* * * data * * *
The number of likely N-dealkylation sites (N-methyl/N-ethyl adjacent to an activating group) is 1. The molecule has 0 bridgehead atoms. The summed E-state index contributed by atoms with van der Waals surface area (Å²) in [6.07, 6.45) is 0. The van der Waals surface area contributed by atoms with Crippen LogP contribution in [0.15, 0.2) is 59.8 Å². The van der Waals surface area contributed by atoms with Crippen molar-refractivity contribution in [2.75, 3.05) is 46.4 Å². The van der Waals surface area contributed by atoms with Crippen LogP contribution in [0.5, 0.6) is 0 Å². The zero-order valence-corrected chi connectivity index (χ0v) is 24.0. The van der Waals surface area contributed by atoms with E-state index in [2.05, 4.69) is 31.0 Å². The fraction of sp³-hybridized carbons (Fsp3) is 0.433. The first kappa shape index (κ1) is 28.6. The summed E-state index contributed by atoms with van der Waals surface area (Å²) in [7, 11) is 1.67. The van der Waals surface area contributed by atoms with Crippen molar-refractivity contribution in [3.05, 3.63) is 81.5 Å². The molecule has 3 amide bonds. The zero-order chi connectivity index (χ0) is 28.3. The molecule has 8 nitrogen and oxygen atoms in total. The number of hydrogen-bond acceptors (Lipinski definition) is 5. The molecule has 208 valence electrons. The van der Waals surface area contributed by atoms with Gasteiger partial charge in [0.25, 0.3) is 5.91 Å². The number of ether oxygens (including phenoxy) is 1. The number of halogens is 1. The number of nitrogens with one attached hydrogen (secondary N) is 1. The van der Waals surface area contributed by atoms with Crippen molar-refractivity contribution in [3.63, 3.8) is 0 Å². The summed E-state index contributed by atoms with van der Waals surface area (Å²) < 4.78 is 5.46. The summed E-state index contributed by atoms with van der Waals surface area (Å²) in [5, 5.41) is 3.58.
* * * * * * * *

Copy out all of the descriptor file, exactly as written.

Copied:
The number of likely N-dealkylation sites (N-methyl/N-ethyl adjacent to an activating group) is 1. The molecule has 0 bridgehead atoms. The summed E-state index contributed by atoms with van der Waals surface area (Å²) in [6.07, 6.45) is 0. The van der Waals surface area contributed by atoms with Crippen LogP contribution in [0.15, 0.2) is 59.8 Å². The van der Waals surface area contributed by atoms with Crippen molar-refractivity contribution in [2.75, 3.05) is 46.4 Å². The van der Waals surface area contributed by atoms with Crippen LogP contribution in [0.5, 0.6) is 0 Å². The zero-order valence-corrected chi connectivity index (χ0v) is 24.0. The van der Waals surface area contributed by atoms with E-state index in [2.05, 4.69) is 31.0 Å². The fraction of sp³-hybridized carbons (Fsp3) is 0.433. The first kappa shape index (κ1) is 28.6. The summed E-state index contributed by atoms with van der Waals surface area (Å²) in [7, 11) is 1.67. The van der Waals surface area contributed by atoms with Crippen molar-refractivity contribution in [3.05, 3.63) is 81.5 Å². The molecule has 3 amide bonds. The zero-order chi connectivity index (χ0) is 28.3. The molecule has 8 nitrogen and oxygen atoms in total. The number of hydrogen-bond acceptors (Lipinski definition) is 5. The molecule has 208 valence electrons. The van der Waals surface area contributed by atoms with Gasteiger partial charge in [0.25, 0.3) is 5.91 Å². The number of ether oxygens (including phenoxy) is 1. The number of halogens is 1. The number of nitrogens with one attached hydrogen (secondary N) is 1. The van der Waals surface area contributed by atoms with Crippen molar-refractivity contribution in [3.63, 3.8) is 0 Å². The summed E-state index contributed by atoms with van der Waals surface area (Å²) < 4.78 is 5.46. The summed E-state index contributed by atoms with van der Waals surface area (Å²) in [5, 5.41) is 3.58.